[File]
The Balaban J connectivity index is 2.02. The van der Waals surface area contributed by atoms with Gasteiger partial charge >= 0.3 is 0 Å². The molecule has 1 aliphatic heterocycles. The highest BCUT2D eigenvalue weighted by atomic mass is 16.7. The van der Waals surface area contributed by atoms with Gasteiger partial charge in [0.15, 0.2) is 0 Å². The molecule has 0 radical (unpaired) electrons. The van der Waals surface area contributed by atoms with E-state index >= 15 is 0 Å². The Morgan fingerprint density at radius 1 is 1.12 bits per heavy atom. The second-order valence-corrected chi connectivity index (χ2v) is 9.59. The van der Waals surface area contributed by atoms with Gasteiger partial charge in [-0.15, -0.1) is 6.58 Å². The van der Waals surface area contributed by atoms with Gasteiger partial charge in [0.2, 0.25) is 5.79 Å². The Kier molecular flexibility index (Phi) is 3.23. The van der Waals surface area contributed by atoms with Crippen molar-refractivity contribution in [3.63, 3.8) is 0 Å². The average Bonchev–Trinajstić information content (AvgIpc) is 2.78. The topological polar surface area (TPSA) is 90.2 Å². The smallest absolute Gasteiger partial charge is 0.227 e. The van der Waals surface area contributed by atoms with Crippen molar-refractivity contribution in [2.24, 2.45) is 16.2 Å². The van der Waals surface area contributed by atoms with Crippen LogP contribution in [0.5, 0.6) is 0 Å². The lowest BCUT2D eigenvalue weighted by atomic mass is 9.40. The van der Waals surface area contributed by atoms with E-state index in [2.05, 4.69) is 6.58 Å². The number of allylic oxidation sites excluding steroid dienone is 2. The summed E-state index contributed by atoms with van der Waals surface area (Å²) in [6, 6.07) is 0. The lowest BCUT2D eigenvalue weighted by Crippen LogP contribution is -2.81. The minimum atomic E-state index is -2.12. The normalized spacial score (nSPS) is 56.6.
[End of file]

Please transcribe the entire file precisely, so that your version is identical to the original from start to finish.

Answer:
The Balaban J connectivity index is 2.02. The van der Waals surface area contributed by atoms with Gasteiger partial charge >= 0.3 is 0 Å². The molecule has 1 aliphatic heterocycles. The highest BCUT2D eigenvalue weighted by atomic mass is 16.7. The van der Waals surface area contributed by atoms with Gasteiger partial charge in [0.15, 0.2) is 0 Å². The molecule has 0 radical (unpaired) electrons. The van der Waals surface area contributed by atoms with E-state index >= 15 is 0 Å². The Morgan fingerprint density at radius 1 is 1.12 bits per heavy atom. The second-order valence-corrected chi connectivity index (χ2v) is 9.59. The van der Waals surface area contributed by atoms with Gasteiger partial charge in [-0.15, -0.1) is 6.58 Å². The van der Waals surface area contributed by atoms with Gasteiger partial charge in [0.2, 0.25) is 5.79 Å². The Kier molecular flexibility index (Phi) is 3.23. The van der Waals surface area contributed by atoms with Crippen molar-refractivity contribution in [3.63, 3.8) is 0 Å². The average Bonchev–Trinajstić information content (AvgIpc) is 2.78. The topological polar surface area (TPSA) is 90.2 Å². The smallest absolute Gasteiger partial charge is 0.227 e. The van der Waals surface area contributed by atoms with Crippen molar-refractivity contribution in [2.24, 2.45) is 16.2 Å². The van der Waals surface area contributed by atoms with Crippen LogP contribution in [0.5, 0.6) is 0 Å². The lowest BCUT2D eigenvalue weighted by atomic mass is 9.40. The van der Waals surface area contributed by atoms with E-state index in [2.05, 4.69) is 6.58 Å². The number of allylic oxidation sites excluding steroid dienone is 2. The summed E-state index contributed by atoms with van der Waals surface area (Å²) in [6, 6.07) is 0. The lowest BCUT2D eigenvalue weighted by Crippen LogP contribution is -2.81. The minimum atomic E-state index is -2.12. The normalized spacial score (nSPS) is 56.6.